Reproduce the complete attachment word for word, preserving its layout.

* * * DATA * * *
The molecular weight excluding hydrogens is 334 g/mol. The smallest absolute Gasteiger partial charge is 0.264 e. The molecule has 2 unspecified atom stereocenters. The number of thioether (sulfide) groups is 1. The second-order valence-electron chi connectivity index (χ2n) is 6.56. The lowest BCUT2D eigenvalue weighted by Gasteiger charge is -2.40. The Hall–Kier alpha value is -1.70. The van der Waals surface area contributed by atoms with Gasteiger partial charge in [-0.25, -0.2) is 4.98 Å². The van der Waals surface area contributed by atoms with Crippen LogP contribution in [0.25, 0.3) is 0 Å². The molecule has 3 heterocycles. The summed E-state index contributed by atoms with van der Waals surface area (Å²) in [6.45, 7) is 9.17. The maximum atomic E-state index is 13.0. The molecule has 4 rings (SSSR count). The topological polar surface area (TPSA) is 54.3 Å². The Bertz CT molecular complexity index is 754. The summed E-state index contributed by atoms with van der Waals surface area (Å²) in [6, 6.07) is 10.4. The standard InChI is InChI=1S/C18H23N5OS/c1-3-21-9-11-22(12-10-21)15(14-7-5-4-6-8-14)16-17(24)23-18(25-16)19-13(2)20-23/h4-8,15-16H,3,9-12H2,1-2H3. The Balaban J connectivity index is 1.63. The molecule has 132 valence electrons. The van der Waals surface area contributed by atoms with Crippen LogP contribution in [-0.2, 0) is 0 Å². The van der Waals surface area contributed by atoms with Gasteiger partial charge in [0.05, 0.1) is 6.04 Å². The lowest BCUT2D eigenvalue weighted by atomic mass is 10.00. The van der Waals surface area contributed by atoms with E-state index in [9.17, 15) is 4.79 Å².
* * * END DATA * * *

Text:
The molecular weight excluding hydrogens is 334 g/mol. The smallest absolute Gasteiger partial charge is 0.264 e. The molecule has 2 unspecified atom stereocenters. The number of thioether (sulfide) groups is 1. The second-order valence-electron chi connectivity index (χ2n) is 6.56. The lowest BCUT2D eigenvalue weighted by Gasteiger charge is -2.40. The Hall–Kier alpha value is -1.70. The van der Waals surface area contributed by atoms with Gasteiger partial charge in [-0.25, -0.2) is 4.98 Å². The van der Waals surface area contributed by atoms with Crippen LogP contribution in [0.25, 0.3) is 0 Å². The molecule has 3 heterocycles. The summed E-state index contributed by atoms with van der Waals surface area (Å²) in [6.45, 7) is 9.17. The maximum atomic E-state index is 13.0. The molecule has 4 rings (SSSR count). The topological polar surface area (TPSA) is 54.3 Å². The Bertz CT molecular complexity index is 754. The summed E-state index contributed by atoms with van der Waals surface area (Å²) in [6, 6.07) is 10.4. The standard InChI is InChI=1S/C18H23N5OS/c1-3-21-9-11-22(12-10-21)15(14-7-5-4-6-8-14)16-17(24)23-18(25-16)19-13(2)20-23/h4-8,15-16H,3,9-12H2,1-2H3. The Balaban J connectivity index is 1.63. The molecule has 132 valence electrons. The van der Waals surface area contributed by atoms with Crippen LogP contribution in [-0.2, 0) is 0 Å². The van der Waals surface area contributed by atoms with Gasteiger partial charge in [0.05, 0.1) is 6.04 Å². The lowest BCUT2D eigenvalue weighted by atomic mass is 10.00. The van der Waals surface area contributed by atoms with E-state index in [9.17, 15) is 4.79 Å².